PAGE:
Which one do you prefer?

To check out more great customs like these, make sure to follow Angelus on Instagram. Also, be sure to stop by our online store to grab the materials you need to create your own customs.

How to Customize Dr. Martens Boots

For our latest tutorial, we're happy to welcome the talented Tommy Nickerson (aka @beargallery) to Angelus Headquarters to teach you how to customize a pair of Dr. Martens boots. When it comes to colorful, vibrant and realistic paintings, Bear Gallery is one of the best in the customs game.

Follow along to learn how to prep and paint a pair of 1460 Smooth Leather White Dr. Martens with just a few basic tools and materials.

Let's get started.

Prep

First, it's important to note that we're using Smooth Leather Dr. Martens for this tutorial. Dr. Martens come in many different finishes, but the Smooth Leather is the best one for customizing as the paint will have trouble adhering to some of the other ones.

That being said, you're going to start the same way you'd start any other custom project -- with some prep work.

Use a cotton pad and some Leather Preparer and Deglazer to remove the factory finish from the boots so that the paint can stick to the shoe without flaking or chipping.

Stencils

Before you start painting in the background color, you can cut circles out of some stencil material to place over the lace eyelets.

This step isn't completely necessary but will make things much easier once you start painting.

Painting the Boots

Next, we're going to start painting the background. For these customs, Tommy used Gift Box Blue to fill in the background.

Make sure to paint even layers and move quickly to ensure that there aren't any borders between the new paint and the old, dry paint.

Let each coat dry completely before moving on to the next coat. Apply additional coats until the background is completely filled in and there aren't any obvious brush strokes.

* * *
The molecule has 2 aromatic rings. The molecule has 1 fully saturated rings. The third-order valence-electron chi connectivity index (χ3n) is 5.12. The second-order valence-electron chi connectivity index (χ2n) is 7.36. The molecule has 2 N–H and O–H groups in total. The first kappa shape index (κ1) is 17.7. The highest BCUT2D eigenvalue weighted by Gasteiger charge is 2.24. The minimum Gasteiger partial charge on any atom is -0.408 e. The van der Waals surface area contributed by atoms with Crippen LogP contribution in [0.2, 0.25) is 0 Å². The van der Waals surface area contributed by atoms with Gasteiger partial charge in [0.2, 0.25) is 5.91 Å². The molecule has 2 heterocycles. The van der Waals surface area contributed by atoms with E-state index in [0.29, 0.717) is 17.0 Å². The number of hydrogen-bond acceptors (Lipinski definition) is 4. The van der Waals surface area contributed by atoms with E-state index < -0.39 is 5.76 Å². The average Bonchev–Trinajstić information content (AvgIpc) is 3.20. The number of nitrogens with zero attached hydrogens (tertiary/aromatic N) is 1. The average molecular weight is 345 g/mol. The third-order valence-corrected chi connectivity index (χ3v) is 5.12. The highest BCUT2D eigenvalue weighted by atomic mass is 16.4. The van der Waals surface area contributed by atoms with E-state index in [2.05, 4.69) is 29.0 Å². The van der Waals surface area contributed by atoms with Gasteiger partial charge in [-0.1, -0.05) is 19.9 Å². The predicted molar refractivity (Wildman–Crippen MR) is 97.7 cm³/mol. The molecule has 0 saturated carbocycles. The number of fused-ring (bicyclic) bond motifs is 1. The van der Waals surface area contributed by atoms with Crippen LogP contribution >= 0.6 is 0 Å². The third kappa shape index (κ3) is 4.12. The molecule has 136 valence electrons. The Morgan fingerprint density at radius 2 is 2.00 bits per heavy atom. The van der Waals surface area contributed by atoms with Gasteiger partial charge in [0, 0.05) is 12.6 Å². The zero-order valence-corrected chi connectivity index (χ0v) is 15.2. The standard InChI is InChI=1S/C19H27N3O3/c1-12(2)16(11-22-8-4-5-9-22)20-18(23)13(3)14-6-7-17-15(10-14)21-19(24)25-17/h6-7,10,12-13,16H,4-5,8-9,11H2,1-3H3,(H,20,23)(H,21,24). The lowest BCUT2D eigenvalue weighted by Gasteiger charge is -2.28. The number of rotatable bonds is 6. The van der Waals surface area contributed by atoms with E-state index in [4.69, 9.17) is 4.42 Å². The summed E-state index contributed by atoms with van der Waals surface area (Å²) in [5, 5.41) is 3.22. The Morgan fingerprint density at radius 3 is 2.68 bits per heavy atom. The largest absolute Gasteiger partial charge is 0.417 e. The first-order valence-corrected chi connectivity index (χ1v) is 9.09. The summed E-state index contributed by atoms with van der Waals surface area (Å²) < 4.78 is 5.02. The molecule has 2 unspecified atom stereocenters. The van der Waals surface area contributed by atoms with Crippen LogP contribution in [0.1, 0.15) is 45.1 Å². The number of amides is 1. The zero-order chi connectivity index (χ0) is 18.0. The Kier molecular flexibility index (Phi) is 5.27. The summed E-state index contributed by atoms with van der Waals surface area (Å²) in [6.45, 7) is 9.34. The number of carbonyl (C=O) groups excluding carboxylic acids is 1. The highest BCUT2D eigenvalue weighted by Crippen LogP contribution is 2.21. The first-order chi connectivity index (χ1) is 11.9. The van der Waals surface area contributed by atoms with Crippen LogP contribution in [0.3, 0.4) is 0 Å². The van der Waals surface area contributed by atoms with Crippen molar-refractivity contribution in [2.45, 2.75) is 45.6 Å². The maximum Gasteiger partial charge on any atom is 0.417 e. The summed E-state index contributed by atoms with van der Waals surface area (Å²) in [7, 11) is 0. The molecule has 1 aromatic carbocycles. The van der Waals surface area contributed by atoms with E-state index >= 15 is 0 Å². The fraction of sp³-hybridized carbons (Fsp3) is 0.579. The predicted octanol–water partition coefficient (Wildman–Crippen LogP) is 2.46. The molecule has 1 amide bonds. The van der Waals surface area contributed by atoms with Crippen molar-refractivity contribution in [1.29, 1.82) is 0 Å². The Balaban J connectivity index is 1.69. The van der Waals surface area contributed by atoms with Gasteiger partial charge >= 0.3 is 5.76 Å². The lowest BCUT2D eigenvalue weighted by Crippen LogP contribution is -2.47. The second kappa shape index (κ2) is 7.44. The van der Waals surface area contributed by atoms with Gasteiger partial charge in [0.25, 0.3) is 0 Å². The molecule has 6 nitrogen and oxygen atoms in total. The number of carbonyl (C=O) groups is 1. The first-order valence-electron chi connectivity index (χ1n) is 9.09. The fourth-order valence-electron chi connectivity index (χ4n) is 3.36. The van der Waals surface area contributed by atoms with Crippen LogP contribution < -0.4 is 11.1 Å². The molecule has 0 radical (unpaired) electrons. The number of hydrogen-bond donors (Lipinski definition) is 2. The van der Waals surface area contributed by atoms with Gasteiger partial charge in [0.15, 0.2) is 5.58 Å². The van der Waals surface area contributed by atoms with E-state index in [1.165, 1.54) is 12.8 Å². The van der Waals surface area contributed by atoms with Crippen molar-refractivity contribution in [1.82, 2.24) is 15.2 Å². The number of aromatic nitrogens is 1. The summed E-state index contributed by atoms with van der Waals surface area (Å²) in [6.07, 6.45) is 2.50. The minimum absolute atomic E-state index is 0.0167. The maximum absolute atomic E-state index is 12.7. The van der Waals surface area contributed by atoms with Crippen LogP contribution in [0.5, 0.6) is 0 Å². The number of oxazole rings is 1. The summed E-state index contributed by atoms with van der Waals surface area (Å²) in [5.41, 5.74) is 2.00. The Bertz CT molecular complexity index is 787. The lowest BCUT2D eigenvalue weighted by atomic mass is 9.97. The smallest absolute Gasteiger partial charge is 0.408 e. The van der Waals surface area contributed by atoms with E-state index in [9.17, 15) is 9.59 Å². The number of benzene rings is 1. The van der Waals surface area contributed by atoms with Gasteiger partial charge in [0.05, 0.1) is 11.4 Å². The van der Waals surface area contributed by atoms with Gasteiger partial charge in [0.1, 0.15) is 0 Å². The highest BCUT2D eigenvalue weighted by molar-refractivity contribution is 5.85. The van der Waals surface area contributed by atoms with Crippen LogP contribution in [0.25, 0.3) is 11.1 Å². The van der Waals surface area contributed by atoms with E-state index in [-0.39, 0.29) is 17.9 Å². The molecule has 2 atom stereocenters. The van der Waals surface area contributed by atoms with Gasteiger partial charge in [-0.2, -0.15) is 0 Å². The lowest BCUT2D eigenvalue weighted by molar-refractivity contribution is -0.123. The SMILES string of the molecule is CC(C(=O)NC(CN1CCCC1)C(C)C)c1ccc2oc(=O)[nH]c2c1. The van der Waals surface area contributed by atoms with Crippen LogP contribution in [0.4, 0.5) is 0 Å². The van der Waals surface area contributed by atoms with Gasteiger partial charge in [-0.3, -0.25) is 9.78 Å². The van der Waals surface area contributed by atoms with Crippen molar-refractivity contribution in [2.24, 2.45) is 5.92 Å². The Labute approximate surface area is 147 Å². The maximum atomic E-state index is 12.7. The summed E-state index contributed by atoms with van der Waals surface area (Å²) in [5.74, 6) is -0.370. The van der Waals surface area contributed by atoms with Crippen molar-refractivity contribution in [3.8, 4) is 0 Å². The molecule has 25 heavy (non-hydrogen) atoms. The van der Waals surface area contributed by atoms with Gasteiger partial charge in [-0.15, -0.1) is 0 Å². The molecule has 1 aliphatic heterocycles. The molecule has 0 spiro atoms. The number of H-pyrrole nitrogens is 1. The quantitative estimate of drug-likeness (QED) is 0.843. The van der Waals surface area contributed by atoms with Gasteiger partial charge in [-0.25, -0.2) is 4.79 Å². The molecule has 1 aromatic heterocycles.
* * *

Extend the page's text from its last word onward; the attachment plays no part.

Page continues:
Also, you'll notice that Tommy is painting around the stencil of a parrot for this design. You can do the same for your design, or you can freehand your design if you prefer.

Painting in the Outline

After the background is filled in, it's time to paint the rest of your design.

If you want to replicate this design, you're going to start by layering your colors from dark to light. When painting, try to keep your brush strokes in the direction of the feathers (after the first few coats, you won't see them anymore).

Also, for some interesting textures, you can apply two different shades of the same color to each side of your brush.

Finishing Touches

To finish off this design, Tommy added a final drip effect.

To replicate this, use a Q-Tip to apply Leather Preparer and Deglazer only to the spots where you want to add this effect, then use a detail brush to paint in the drips.

Once your design is finished, use a heat gun to make sure all of the paint is dry before moving on to the last step.

Finisher

Lastly, to protect your custom design and add a nice final touch, you're going to want to apply a layer of Acrylic Finisher.

For these customs, Tommy used our Matte finish for the background, a Sating finish for the feathers, and a Gloss finish for the beak.

How to Customize Dr Martens Boots | Realistic Parrot | Angelus Paint

For a more detailed walkthrough on how to create these customs, make sure to watch the full tutorial on our YouTube channel.

Don't forget to follow Angelus on Instagram for more great customs like these, and make sure to check out our online store to grab the materials you need to create these custom Dr. Martens.